© 2018 A Model Recommends®: all opinions are my own and any sponsored or paid posts will always be clearly marked as an AD in the title. I accept press samples and receive product and services to review as part of my job. *Outbound links are affiliate links, which means that I receive a very small percentage of any sale made. This does not affect my content in any way and does not cost you anything, but you are most welcome to Google the products on a new page if you prefer. Please see here for full "about" section and disclaimer. A Model Recommends and Ruth Crilly are registered trademarks.

Share:

18 Comments

  1. Zivile
    May 1, 2018 / 10:31 pm

    Look good!

  2. Astrogirl
    May 2, 2018 / 2:01 am

    As a lifelong glasses wearer, this sort of hairstyle has never been available to me. I have always admired how good it looks on other people. Good job

  3. Cat McGillycuddy
    May 2, 2018 / 9:39 am

    After seeing your ‘gram on your new fringe I’ve bit the bullet and am going to try the NCF this Friday. I used to have a mega blocky, cool as funk one but with a nearly one year old, that can’t happen any more!

  4. Gail spear
    May 2, 2018 / 9:50 am

    Love the look gave been debating a fringe for ages. I have just decided to go for it. Thanks Ruth x

  5. May 2, 2018 / 12:51 pm

    I love this fringe on you Ruth! I do sometimes think about having a fringe cut in (especially every time I see a picture of Caroline de Maigret or Violette on Instagram!). However, it wouldn’t work well with my hair texture. I also agree with you, having it brush my forehead all the time would annoy me. On another note, I couldn’t help but notice your lashes in the photos. What mascara did you use there? It looks fantastic.
    Have a nice day!
    X

  6. Jane
    May 2, 2018 / 12:52 pm

    I’ve had that fringe for the last few years, it is very flattering and so low maintenance! I love the lip colour you’re wearing in the pics Ruth, which one is it?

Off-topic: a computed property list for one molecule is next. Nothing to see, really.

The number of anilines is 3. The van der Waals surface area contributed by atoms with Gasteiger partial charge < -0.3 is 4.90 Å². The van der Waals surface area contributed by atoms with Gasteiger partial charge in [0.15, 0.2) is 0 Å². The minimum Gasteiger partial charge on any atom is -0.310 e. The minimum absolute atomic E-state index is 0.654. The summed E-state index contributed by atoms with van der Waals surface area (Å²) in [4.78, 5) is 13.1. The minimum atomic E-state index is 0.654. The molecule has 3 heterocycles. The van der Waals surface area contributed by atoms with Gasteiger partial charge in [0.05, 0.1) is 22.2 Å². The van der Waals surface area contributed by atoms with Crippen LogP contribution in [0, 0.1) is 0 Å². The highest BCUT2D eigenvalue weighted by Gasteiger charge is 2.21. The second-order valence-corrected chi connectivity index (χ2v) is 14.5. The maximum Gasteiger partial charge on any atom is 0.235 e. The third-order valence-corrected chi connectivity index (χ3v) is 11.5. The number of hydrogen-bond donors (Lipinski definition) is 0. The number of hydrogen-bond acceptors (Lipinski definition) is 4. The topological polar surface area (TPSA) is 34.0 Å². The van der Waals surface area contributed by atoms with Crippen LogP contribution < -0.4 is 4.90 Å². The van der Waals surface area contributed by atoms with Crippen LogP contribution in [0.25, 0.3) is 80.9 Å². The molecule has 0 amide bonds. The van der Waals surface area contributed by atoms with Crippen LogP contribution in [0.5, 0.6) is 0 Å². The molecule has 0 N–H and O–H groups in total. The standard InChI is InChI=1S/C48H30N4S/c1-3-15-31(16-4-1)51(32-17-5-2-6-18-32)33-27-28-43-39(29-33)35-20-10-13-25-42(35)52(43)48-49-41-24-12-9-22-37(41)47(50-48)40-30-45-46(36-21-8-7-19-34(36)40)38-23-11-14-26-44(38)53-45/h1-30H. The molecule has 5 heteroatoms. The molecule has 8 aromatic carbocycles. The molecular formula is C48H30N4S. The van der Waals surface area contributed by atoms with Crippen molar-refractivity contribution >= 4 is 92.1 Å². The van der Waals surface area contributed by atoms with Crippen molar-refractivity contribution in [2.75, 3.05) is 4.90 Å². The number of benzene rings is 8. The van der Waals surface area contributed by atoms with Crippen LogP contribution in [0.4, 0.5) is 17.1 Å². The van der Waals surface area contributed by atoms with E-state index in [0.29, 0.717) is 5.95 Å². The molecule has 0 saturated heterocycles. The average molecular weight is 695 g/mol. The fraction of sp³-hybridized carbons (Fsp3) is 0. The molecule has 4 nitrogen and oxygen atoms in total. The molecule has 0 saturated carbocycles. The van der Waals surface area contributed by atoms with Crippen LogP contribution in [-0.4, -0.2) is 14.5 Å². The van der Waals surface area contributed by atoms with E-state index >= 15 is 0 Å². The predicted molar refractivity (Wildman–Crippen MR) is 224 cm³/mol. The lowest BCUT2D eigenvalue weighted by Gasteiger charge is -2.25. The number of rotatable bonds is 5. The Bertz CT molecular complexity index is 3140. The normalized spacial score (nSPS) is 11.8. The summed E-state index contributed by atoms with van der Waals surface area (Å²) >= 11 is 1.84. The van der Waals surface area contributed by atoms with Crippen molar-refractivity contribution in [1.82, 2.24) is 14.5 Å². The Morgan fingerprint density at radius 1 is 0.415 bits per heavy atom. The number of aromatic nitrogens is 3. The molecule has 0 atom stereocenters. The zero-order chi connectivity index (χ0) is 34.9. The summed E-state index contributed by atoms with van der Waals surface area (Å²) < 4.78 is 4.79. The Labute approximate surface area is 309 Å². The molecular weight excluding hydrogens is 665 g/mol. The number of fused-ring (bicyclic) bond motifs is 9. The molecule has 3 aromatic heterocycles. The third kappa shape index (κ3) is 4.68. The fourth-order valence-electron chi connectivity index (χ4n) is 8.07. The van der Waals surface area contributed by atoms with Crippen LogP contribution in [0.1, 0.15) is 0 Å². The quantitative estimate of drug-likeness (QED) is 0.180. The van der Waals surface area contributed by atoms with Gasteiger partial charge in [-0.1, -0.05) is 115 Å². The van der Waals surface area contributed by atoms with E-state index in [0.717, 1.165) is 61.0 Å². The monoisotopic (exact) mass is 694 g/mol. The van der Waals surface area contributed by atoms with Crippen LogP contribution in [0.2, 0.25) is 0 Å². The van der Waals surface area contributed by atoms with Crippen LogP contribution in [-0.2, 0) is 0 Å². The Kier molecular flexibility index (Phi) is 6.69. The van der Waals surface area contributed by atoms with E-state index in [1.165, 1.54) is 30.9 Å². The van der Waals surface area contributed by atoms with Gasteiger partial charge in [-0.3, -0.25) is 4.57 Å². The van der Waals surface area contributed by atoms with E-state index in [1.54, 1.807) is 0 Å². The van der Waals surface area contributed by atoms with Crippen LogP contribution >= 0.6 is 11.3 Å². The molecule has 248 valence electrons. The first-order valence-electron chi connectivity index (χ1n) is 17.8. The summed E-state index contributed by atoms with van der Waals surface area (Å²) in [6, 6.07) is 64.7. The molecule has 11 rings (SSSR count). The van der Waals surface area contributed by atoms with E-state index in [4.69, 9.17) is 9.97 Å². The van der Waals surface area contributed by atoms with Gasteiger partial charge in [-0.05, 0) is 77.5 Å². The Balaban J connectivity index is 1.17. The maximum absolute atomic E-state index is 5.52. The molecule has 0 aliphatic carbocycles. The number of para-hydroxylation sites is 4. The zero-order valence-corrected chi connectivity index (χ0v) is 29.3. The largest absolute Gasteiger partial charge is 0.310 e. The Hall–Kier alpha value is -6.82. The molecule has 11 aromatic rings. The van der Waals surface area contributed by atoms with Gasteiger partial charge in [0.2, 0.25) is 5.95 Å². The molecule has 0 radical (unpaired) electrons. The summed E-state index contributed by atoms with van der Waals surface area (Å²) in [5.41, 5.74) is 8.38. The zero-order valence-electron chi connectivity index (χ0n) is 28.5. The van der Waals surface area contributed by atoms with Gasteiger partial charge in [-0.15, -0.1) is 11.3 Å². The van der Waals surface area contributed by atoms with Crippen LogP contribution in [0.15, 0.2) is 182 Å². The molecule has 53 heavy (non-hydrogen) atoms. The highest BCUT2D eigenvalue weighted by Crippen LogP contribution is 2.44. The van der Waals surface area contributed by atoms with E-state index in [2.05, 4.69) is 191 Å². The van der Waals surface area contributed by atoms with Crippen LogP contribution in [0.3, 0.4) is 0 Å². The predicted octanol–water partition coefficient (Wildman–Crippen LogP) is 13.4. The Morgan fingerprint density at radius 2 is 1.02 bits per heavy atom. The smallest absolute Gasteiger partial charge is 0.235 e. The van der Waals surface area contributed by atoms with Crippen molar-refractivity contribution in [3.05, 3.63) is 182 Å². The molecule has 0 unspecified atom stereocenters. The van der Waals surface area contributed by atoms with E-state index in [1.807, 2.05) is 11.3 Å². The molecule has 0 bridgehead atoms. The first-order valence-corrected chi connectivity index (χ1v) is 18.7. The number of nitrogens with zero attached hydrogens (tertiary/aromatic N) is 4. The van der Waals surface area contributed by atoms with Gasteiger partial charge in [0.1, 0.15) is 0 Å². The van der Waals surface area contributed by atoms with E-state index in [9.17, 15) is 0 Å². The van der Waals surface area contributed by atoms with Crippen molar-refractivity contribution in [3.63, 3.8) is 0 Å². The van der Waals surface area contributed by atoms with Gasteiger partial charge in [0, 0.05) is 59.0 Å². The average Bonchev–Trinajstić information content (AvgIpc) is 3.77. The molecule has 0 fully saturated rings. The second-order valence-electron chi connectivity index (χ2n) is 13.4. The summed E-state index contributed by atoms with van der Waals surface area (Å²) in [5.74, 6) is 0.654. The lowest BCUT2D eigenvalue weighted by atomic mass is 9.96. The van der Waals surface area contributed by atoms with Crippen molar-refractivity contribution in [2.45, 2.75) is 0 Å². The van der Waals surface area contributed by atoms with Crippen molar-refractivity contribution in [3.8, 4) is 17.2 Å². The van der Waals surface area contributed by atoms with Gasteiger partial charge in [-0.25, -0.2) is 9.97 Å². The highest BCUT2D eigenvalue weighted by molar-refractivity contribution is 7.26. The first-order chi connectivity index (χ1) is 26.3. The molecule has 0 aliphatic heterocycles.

7. aimee
    May 2, 2018 / 5:20 pm

    maybe next week you could get a fringe fringe? you have such a lovely face it is bound to suit you!

  8. SomeGirlMel
    May 2, 2018 / 6:16 pm

    Love it! You had a similar style before, only longer. Almost like overgrown side swept bangs. This really frames your face.

  9. SomeGirlMel
    May 2, 2018 / 6:26 pm

    Sorry, I meant to ask, is the fringe long enough to be pulled up into a pony/bun or do you have to use bobby pins (not sure what you call them across the pond)

  10. Angela Guest
    May 2, 2018 / 8:19 pm

    I’ve had a fringe like that for a while and it is easy to style whether you have your hair up or down, but I am growing it out now ..really suits you & the shorter styled Bob xx

  11. Charlotte
    May 2, 2018 / 11:07 pm

    Inspired by the photo you posted on Insta I bit the bullet and had a no fringe fringe cut in 3 weeks ago. Must agree that blow drying is an utter ball ache, particularly when I’m already running late. However I absolutely love it. It adds a little bit of oomph to my otherwise flat hair and makes my hair look done when it really isn’t.
    Doubt I’ll ever get used to it stabbing me in the eye though. Oh, and to the person who wears glasses and doesn’t think she can have a fringe, you can! I wear glasses and always thought the same but it works.

  12. Angie
    May 3, 2018 / 6:24 am

    The annoying tickling feeling will eventually turn to background noise, but it will take getting used to. And with me, there still is the odd day when everything tickles and irritates me. That said I have to admit that I can take these days now better with fringe than without. No matter how long the hair – just over the shoulders or down to the waist – I usually had my hair tied back tightly, because on most days I just cannot stand having hair in the face. Having my hair tied back sadly is not an option anymore, anything tighter than a loose braid is a no go. Enters the fringe where the most tickling and annoying part of the hair is shorter and at least for me easier to take and let the feeling sink away into the background. It literally safed me from having to cut my hair more or less radically short.

  13. Sandie
    May 4, 2018 / 12:32 pm

    Amazing how such a small change can make such a big difference! You look as fabulous as always, I really like the ‘laidback’ vibe of your hair!

  14. May 5, 2018 / 4:39 pm

    I really like the look. My bangs are longer, they end up just before the chin, so I can have them back in with or out of my bun, but now I am contemplating going shorter next time. I mean, it will grow out if I don’t like it.

  15. May 9, 2018 / 2:02 pm

    WELL! Thank YOU for the mention <3…and the fringe looks killer! xo

  16. Ella
    May 11, 2018 / 8:32 am

    This is very nice and my question is always, ‘what do you ask the hairdresser for?’

  17. May 24, 2018 / 12:35 am

    Girl, your fringe is spot on. Looks so pretty!

Leave a Reply

Your email address will not be published. Required fields are marked *